You might remember the Makibox A6 - it was a sub-$400 3D printer that, like a lot of cheap printers at the time, was crowd-funded. It took forever to deliver, and there were a lot of problems with it.
Personally, I managed to print a single cube on my first print. On my second print something went wrong and I blew up the control board. I suspect because of the stalled extruder motor. The extruder needed replacing, as did one of the plastic lead screws (that was my fault - I over tightened it).
In the process of trying to get the parts replaced, the delivery got lost - they claimed it had been delivered, but I hadn't received yet. While trying to work this out, I had to quickly move interstate for work. To make matters worse, the company that made the Makibox disappeared around the same time, so I resolved myself to writing off the printer.
I decided to move to Melbourne permanently, so I flew back to Perth to collect my belongings - included what was left of the Makibox - and jammed it into my car for long drive over the Nullarbor.
And there is sat almost three years - dejected, in a cardboard box in my workshop.
On a recent trip back to Perth, my mother handed me a package which a person I worked with have given her. Apparently. it was delivered to the office years ago - so I had no idea what it was.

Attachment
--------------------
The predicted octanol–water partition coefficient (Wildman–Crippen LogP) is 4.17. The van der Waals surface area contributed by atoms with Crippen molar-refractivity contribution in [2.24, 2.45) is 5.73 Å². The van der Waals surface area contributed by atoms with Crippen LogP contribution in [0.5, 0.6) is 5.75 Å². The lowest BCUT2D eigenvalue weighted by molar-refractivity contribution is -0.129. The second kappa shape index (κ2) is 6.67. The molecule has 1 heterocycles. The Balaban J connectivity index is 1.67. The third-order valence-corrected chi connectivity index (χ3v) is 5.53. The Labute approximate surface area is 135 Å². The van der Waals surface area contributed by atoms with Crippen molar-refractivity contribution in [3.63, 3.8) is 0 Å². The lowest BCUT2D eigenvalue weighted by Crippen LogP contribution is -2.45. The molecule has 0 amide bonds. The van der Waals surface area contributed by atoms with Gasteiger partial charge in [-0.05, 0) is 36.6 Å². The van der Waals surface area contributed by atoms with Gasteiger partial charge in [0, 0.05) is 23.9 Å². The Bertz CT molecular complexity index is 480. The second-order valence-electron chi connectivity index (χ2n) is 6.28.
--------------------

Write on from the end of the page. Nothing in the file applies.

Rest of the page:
Low and behold, It was the replacement parts from my Makibox! Well, this was a sign. I put the parts next to the printer, as I wasn't sure what I was going to do with it. I had an M3D printer which was pretty terrible - maybe I could frankenstein the two designs and get one printer out of them?
Fast forward a couple of months - I come in to a bit of spare cash after selling off my time tracking application, and I decide to bite the bullet and buy a real 3D printer - a Lulzbot Mini. After setting it up and kicking out a number of awesome prints, I placed the M3D next to the Makibox. I now had a collection of old, cheap and not very good printers. I had to do something about that.
The Makibox has some decent steppers and screws in it (the M3D really doesn't - half the problem really) so I started looking at the parts and wondering if I could convert it to a PCB mill. Ideally I'll eventually want a proper mill that can do aluminium and stuff, but I reckon I can cobbled together something good enough to grind a few hundred micros of copper off some fibre glass. Bonus points if it'll drill through holes.
What's the worst that can happen? I have a broken Makibox?